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Budgeting to help recover from a financial setback

There are any number of reasons that you might be faced with a financial setback. Job loss, natural disasters, extended illness, or even changes to the family situation. Any of these life moments, and many others, mean you may be faced with a greatly changed financial landscape. At this point, it will be important to take stock of what has changed and how you may need to change your financial habits in response.

3 minute read

What’s in this article:

  • Taking stock of what has changed
  • Creating a personalised budget
  • Using your budget to find where you could cut back

This might include doing a full assessment of where you stand right now, reassessing where you want to land in the future, then putting together a plan to help you get there.

A personal budget is often a helpful planning tool. Budgeting:

  • helps you to understand how much money you have available to use now and into the future,
  • shows all the different ways you use money,
  • reveals where you are spending most, and
  • identifies whether you may be overspending or whether you may have money left over.

To put together a comprehensive budget for yourself, a good starting point is to identify all the things you currently spend your money on. You might choose to write down everything you spend for a month or perhaps build a list from last month’s bank statement and receipts. Remember to include any loan repayments or those things that you may only pay for once a year, like car registration or insurances.

Then, compare the amounts you have going out with how much money you have coming in. Any major change in your life may mean changes to your income, which is why it’s a great time to think about what else you may need to adjust. If you identify that you need to reduce some of your expenses, then start by prioritising them. Break them down into commitments to others (such as loan repayments, or phone plans), necessary living expenses (such as food, housing, transport, health) and nice-to-have lifestyle expenses (like entertainment, personal services, recreation).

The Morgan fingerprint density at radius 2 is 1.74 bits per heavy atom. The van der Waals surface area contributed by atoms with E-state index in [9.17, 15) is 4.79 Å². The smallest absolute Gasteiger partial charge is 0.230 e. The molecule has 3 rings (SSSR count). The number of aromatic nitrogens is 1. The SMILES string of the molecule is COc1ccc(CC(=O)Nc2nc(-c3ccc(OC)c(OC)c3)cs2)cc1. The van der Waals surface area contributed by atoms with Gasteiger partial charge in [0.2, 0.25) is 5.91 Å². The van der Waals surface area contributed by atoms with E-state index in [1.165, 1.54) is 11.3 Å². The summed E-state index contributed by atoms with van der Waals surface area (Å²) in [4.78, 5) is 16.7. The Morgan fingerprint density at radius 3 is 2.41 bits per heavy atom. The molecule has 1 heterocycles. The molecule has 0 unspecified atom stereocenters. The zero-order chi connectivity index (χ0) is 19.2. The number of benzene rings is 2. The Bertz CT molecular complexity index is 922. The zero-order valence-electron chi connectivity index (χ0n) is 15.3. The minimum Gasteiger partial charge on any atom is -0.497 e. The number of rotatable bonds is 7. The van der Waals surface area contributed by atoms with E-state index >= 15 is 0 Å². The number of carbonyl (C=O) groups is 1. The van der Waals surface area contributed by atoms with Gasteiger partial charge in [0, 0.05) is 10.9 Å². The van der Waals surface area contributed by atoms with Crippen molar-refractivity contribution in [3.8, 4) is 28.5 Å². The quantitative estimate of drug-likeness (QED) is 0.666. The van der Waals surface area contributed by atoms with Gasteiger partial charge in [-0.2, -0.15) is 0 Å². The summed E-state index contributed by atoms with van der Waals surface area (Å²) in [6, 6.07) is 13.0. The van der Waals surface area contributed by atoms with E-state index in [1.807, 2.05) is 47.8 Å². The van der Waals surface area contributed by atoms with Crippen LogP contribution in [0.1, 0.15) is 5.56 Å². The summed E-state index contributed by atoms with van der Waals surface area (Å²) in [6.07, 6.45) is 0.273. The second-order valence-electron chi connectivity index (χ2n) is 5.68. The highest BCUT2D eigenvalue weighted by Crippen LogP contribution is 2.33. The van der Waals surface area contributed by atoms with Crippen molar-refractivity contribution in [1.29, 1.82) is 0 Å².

Sadly the nice-to-have lifestyle expenses are often the first to be cut, but take a closer look as there may be other things you can reduce that will allow you to continue to enjoy some of the good things in life.

Let’s start with your commitments. List them out showing the amount you owe, how much the repayments are, and what the interest rate is. Consider whether you can reduce those with the highest interest rates, or prioritise them to be repaid first. Check whether you are making the minimum repayments. While it helps in the long run to be making extra repayments, repay what you must, increasing them again as things pick up. You may also want to think about consolidating credit card debt, potentially via a balance transfer with low or no interest that you can repay within the balance transfer promotional period. Be mindful, a higher interest rate will apply to purchases and cash advances and the cash advance rate will apply to any unpaid balance transfer amount remaining at the end of the promotional period.

Then take a look at your living expenses, considering where you can reduce things there. Being more mindful of how you use utilities such as internet, electricity and water may help to trim those costs. Food costs may be able to be pared back by having a menu plan that you specifically shop for; by planning your meals around supermarket specials and seasonal fruit and veg; or by making more home-cooked meals rather than buying ready-to-eat or takeaway. Check out our handy Cost-cutting checklist (PDF 279KB) for more ways to help save money on regular expenses.

Your post-disaster budget may look very different to your pre-disaster spending habits, but by taking the time to examine your current position, looking ahead to what the future holds, and planning how to make the best use of your money, you put yourself in a better position to ride out difficult times and make your way to a stronger financial future.

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Important information

This information is general in nature and has been prepared without taking your objectives, needs and overall financial situation into account. For this reason, you should consider the appropriateness for the information to your own circumstances and, if necessary, seek appropriate professional advice.

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